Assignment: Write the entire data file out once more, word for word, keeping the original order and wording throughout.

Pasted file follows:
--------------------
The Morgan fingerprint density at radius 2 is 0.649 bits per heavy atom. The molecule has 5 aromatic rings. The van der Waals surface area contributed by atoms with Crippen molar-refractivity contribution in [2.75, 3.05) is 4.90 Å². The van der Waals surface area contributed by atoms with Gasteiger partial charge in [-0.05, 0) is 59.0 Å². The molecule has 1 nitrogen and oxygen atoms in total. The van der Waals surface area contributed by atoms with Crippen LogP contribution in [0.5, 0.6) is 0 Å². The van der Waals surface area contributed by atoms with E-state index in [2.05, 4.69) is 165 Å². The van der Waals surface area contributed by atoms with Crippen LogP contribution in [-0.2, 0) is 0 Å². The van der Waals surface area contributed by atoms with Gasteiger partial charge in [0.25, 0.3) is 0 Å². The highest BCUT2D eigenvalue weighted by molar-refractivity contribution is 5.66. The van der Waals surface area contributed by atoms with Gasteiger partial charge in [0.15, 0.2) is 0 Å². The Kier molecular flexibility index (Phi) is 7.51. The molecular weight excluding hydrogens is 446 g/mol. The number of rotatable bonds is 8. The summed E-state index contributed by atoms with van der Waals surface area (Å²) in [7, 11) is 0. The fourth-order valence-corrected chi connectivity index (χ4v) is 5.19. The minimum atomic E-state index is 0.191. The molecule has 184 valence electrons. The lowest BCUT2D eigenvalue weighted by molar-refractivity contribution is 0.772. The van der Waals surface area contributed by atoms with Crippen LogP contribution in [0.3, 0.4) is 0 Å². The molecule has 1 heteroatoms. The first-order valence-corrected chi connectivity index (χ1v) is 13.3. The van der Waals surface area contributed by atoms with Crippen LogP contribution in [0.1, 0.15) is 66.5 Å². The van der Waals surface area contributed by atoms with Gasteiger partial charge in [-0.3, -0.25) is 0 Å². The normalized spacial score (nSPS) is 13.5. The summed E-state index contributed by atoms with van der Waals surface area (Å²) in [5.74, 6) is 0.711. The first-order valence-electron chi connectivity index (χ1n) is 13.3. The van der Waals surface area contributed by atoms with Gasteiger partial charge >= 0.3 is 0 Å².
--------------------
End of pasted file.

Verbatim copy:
The Morgan fingerprint density at radius 2 is 0.649 bits per heavy atom. The molecule has 5 aromatic rings. The van der Waals surface area contributed by atoms with Crippen molar-refractivity contribution in [2.75, 3.05) is 4.90 Å². The van der Waals surface area contributed by atoms with Gasteiger partial charge in [-0.05, 0) is 59.0 Å². The molecule has 1 nitrogen and oxygen atoms in total. The van der Waals surface area contributed by atoms with Crippen LogP contribution in [0.5, 0.6) is 0 Å². The van der Waals surface area contributed by atoms with E-state index in [2.05, 4.69) is 165 Å². The van der Waals surface area contributed by atoms with Crippen LogP contribution in [-0.2, 0) is 0 Å². The van der Waals surface area contributed by atoms with Gasteiger partial charge in [0.25, 0.3) is 0 Å². The highest BCUT2D eigenvalue weighted by molar-refractivity contribution is 5.66. The van der Waals surface area contributed by atoms with Gasteiger partial charge in [0.15, 0.2) is 0 Å². The Kier molecular flexibility index (Phi) is 7.51. The molecular weight excluding hydrogens is 446 g/mol. The number of rotatable bonds is 8. The summed E-state index contributed by atoms with van der Waals surface area (Å²) in [7, 11) is 0. The fourth-order valence-corrected chi connectivity index (χ4v) is 5.19. The minimum atomic E-state index is 0.191. The molecule has 184 valence electrons. The lowest BCUT2D eigenvalue weighted by molar-refractivity contribution is 0.772. The van der Waals surface area contributed by atoms with Crippen LogP contribution in [0.3, 0.4) is 0 Å². The molecule has 1 heteroatoms. The first-order valence-corrected chi connectivity index (χ1v) is 13.3. The van der Waals surface area contributed by atoms with Crippen LogP contribution in [0.1, 0.15) is 66.5 Å². The van der Waals surface area contributed by atoms with Gasteiger partial charge in [-0.3, -0.25) is 0 Å². The normalized spacial score (nSPS) is 13.5. The summed E-state index contributed by atoms with van der Waals surface area (Å²) in [5.74, 6) is 0.711. The first-order valence-electron chi connectivity index (χ1n) is 13.3. The van der Waals surface area contributed by atoms with Gasteiger partial charge >= 0.3 is 0 Å².